Cornerstones of Civil Rights

"Cornerstones of Civil Rights" was an examinatioin of the American promise that “all men are created equal.” Through the landmark civil rights legislation passed during the presidencies of Abraham Lincoln and Lyndon Baines Johnson, these two men will be forever linked as partners “on the road to equal rights.” This exhibition included six pages of historic documents, including a printed copy of the Emancipation Proclamation signed by Abraham Lincoln; a copy of the Senate resolution, signed by President Lincoln proposing the 13th Amendment which ended slavery; the Civil Rights Act of 1964 and Voting Rights Act of 1965 signed by President Johnson. Also included was one of the three surviving “stovepipe” hats worn by Lincoln during his White House years. The exhibit was displayed in the Great Hall of the LBJ Presidential Library from April 1 – April 30, 2014.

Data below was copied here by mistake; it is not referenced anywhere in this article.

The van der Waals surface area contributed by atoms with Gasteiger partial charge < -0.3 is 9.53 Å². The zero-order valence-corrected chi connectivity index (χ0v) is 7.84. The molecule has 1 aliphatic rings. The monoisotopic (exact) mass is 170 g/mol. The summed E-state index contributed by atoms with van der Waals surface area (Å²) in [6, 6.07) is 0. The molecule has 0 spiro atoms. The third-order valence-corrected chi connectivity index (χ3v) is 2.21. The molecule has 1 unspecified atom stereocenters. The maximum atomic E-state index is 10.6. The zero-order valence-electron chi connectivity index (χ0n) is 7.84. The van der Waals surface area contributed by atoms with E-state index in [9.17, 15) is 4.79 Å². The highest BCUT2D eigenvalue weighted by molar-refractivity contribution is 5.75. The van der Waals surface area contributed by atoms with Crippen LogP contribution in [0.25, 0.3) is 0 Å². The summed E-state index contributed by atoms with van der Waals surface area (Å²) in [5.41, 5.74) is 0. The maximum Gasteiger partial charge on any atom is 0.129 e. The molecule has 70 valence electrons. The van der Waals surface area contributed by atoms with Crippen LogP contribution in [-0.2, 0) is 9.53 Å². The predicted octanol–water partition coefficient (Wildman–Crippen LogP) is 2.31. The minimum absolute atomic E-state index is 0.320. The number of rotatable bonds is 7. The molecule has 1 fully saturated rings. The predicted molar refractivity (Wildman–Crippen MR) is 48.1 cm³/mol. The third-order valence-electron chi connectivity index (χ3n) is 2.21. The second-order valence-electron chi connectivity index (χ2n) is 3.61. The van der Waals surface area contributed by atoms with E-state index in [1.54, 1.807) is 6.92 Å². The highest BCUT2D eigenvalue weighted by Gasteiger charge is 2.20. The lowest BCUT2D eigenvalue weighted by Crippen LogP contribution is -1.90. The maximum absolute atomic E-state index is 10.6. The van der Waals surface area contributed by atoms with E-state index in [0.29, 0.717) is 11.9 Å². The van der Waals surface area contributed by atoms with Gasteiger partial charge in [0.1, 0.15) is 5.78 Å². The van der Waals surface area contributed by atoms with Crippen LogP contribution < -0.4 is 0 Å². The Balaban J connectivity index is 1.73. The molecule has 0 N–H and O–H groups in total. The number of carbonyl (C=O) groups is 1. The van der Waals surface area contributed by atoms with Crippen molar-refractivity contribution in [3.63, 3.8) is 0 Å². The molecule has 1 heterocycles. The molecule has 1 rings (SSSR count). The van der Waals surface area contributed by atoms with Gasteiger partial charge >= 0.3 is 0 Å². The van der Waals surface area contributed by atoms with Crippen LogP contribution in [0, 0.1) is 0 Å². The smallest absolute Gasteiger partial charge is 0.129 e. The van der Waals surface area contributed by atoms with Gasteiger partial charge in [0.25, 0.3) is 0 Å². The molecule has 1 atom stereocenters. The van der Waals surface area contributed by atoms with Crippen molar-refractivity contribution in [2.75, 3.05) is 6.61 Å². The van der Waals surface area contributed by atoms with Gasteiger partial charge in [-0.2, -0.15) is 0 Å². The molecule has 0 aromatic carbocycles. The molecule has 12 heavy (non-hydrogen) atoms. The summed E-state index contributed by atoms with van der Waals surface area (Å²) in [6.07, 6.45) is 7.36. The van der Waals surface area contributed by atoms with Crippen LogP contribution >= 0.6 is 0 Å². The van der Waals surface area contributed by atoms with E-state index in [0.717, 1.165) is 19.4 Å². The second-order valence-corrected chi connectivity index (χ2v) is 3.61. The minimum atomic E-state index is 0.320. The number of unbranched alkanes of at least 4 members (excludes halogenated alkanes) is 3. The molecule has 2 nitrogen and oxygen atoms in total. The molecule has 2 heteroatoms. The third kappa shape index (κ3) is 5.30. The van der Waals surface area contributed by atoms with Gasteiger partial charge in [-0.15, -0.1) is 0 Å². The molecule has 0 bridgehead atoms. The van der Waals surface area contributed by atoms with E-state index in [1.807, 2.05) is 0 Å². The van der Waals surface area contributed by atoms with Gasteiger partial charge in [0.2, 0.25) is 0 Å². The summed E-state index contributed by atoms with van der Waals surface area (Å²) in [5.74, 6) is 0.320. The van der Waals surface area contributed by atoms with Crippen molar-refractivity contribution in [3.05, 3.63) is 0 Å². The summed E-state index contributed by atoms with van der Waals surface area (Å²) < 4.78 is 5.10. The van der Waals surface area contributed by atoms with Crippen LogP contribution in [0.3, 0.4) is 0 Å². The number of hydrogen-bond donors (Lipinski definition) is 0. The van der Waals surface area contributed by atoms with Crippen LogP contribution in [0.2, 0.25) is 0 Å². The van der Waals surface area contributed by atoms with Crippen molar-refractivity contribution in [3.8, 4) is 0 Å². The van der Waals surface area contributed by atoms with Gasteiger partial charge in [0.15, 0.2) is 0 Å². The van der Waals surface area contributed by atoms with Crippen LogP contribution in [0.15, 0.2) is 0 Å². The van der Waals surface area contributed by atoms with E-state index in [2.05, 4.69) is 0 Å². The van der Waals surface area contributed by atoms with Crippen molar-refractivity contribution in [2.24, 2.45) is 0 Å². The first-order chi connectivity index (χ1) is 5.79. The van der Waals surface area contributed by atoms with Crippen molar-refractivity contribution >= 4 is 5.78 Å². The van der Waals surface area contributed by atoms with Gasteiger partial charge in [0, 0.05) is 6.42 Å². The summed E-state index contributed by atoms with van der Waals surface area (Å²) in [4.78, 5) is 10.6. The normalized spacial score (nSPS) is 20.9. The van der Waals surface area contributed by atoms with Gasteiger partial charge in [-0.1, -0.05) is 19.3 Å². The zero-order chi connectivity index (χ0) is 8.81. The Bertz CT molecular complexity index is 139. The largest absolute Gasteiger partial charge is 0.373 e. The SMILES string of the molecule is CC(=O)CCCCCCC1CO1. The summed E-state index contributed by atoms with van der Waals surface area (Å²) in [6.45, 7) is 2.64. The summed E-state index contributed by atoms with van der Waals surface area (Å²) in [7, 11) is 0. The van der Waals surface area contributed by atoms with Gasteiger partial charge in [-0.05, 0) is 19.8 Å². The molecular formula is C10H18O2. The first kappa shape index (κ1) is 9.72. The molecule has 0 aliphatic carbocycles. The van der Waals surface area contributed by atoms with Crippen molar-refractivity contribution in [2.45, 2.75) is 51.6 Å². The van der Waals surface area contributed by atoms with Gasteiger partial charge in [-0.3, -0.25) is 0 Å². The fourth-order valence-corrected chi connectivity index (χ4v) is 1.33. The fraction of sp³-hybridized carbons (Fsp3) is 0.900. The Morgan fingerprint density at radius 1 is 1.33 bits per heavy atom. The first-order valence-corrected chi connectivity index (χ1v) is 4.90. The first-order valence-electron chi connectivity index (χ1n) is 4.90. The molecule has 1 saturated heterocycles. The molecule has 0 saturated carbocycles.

View a brief video that chronicles the installation of this historic exhibit:


Soundtrack: Acapella performance of the American Negro Spiritual “Swing Low, Sweet Chariot,” recorded by a group called The Southern Four, in December of 1921.


Then & Now

Did You Know…

According to Lincoln scholar Harold Holzer, “Hats were important to Lincoln: They protected him against inclement weather, served as storage bins for important papers he stuck inside their lining, and further accentuated his great height advantage over other men.” Learn more about why the stovepipe hat became Lincoln's trademark here.

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